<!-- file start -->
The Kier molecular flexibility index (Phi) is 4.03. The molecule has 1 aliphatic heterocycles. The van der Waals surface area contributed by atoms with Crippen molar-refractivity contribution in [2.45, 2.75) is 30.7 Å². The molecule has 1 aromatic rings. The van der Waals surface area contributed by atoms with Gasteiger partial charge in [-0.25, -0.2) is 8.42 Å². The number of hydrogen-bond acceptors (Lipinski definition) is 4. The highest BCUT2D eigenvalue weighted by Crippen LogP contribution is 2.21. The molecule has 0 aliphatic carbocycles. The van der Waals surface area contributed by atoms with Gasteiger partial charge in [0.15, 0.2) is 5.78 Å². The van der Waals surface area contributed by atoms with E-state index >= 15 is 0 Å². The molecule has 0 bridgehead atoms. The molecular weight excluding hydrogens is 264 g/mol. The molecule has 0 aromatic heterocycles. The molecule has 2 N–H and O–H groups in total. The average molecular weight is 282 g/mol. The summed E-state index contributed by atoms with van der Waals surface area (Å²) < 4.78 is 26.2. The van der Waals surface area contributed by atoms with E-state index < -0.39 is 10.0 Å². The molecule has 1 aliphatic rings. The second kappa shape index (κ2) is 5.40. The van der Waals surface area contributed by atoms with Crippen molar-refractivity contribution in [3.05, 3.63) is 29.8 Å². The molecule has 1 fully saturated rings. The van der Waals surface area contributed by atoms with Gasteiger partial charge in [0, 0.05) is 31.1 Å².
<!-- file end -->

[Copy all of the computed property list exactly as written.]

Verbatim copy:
The Kier molecular flexibility index (Phi) is 4.03. The molecule has 1 aliphatic heterocycles. The van der Waals surface area contributed by atoms with Crippen molar-refractivity contribution in [2.45, 2.75) is 30.7 Å². The molecule has 1 aromatic rings. The van der Waals surface area contributed by atoms with Gasteiger partial charge in [-0.25, -0.2) is 8.42 Å². The number of hydrogen-bond acceptors (Lipinski definition) is 4. The highest BCUT2D eigenvalue weighted by Crippen LogP contribution is 2.21. The molecule has 0 aliphatic carbocycles. The van der Waals surface area contributed by atoms with Gasteiger partial charge in [0.15, 0.2) is 5.78 Å². The van der Waals surface area contributed by atoms with E-state index >= 15 is 0 Å². The molecule has 0 bridgehead atoms. The molecular weight excluding hydrogens is 264 g/mol. The molecule has 0 aromatic heterocycles. The molecule has 2 N–H and O–H groups in total. The average molecular weight is 282 g/mol. The summed E-state index contributed by atoms with van der Waals surface area (Å²) < 4.78 is 26.2. The van der Waals surface area contributed by atoms with E-state index < -0.39 is 10.0 Å². The molecule has 1 aliphatic rings. The second kappa shape index (κ2) is 5.40. The van der Waals surface area contributed by atoms with Crippen molar-refractivity contribution in [3.05, 3.63) is 29.8 Å². The molecule has 1 fully saturated rings. The van der Waals surface area contributed by atoms with Gasteiger partial charge in [0, 0.05) is 31.1 Å².